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Suba
Africa: Geographical navigation Africa:
Geographical
navigation
language profile
Language affiliation Niger Congo
Language affiliation (details) Niger-Congo, Atlantic-Congo, Volta-Congo, Benue-Congo, Bantoid, Southern, Narrow Bantu, Central, E, Kuria (E.10).
Geographic locations Kenya (Mfangano Island, Rusinga Island, Takawiri Island, Kibwogi Island, Ragwe and Kisegi, Kaksingri, Ngeri, Gwasi Hills, Migori and Muhuru Bay) and Tanzania (North central, south of Luo).
Language situation Seriously endangered language: the youngest speakers have reached or passed middle age
General presentation of the language The Suba language has six dialects spoken in Kenya alone: Olwivwang’ano spoken on Mfangano Island, Rusinga Island, Takawiri Island, Kibwogi Island, Ragwe and Kisegi; Ekikune dialect spoken in Kaksingri, Ekingoe dialect spoken in Ngeri, Ekigase dialect spoken in Gwasi Hills, Ekisuuna dialect spoken in Migori and Olumuulu dialect spoken in Muhuru Bay.
Number of speakers 119,000 people, most of them in Kenya
Socio-linguistic context – description The Suba language is spoken by the Suba ethnic group. In some communities the Suba language and culture can be considered as endangered, in others perhaps it is more fitting to classify them as severely endangered or even extinct. The language shows considerable variation concerning the degree of competence of speakers. Three types of Suba areas can be distinguished:

(a) Strong areas (Mfangano, Muhuru), where there is a strong and functioning Suba speech community throughout;
(b) Median areas (Gwassi, Kaksingiri, Suna), where the standard of Suba competence is not uniform, on average lower, and where the vitality of a Suba speech community is proportional to its lack of accessibility;
(c) Weak areas (Rusinga and probably Gembe), where Suba is the "secret language" of a few old people.

In Kenya, the majority of Suba people use Luo as a second language, while in Tanzania, speakers are bilingual in Swahili.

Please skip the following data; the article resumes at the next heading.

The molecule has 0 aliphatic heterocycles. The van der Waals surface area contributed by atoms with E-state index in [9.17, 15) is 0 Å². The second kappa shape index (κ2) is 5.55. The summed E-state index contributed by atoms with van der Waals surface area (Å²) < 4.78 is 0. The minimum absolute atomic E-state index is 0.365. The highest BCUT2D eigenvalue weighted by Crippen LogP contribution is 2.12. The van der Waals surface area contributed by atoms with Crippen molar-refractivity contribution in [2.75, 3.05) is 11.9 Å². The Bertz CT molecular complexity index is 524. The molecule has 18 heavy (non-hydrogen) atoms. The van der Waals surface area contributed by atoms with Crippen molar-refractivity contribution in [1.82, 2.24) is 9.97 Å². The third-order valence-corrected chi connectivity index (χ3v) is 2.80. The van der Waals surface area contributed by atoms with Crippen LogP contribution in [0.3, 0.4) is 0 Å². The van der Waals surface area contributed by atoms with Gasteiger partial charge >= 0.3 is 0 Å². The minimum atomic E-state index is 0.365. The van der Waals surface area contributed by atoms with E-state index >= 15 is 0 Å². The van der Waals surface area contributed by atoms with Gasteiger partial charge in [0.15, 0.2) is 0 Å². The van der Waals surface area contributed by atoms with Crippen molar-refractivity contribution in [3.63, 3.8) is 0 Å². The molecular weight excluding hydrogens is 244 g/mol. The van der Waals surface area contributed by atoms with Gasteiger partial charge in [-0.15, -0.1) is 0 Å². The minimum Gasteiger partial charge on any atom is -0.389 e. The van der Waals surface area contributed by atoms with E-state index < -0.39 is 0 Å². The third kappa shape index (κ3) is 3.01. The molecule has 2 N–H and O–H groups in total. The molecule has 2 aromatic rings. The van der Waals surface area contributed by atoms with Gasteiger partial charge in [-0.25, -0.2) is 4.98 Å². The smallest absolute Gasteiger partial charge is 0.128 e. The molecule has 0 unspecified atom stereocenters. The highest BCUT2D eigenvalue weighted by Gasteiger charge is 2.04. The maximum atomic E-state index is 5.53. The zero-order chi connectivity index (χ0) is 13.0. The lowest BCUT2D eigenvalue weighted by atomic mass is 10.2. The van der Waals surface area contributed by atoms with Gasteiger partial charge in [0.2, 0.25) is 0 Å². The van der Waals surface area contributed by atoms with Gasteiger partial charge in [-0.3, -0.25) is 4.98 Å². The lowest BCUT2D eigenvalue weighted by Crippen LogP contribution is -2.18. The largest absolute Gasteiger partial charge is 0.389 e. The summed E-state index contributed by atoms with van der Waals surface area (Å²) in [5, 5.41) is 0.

The fact that the Suba people live in different geographical locations, has meant that some communities have been more exposed to outside linguistic and cultural influences than others.
English (the official language), Kiswahili (the national language) and Luo, slowly begun gain dominance and to undermine the Suba language and culture. Many Suba people adopted English, Kiswahili and Luo languages and became multilingual, bilingual in Luo, some even loosing the ability to speak their native language.

Suba parents begun to make deliberate choice of not passing on their the language to their children at the earliest possible time, opting for those that offered socio-economic and political gains at the local, national and international levels.

Since 1960, many Suba people had succumbed to external pressures which threatened their language, culture and identity. In spite of this fact, a new revitalization trend set into the Suba community, beginning with the Islanders, who had fought assimilation pressure from the dominant language and cultures. As result of these efforts, it is nowadays shameful to be a Suba who cannot speak the language. Many people have taught themselves to read and write in the language and to perfect their ability to speak.

(The information on the Suba language has kindly been provided by Mr Naphtaly Mattah and is based on his unpublished research on the language.)
ISO standard codes (639-2 / 639-3) [SUH]
Unicode support Yes

  • This item can be found in the following topics:
          · Kenya
          · Tanzania

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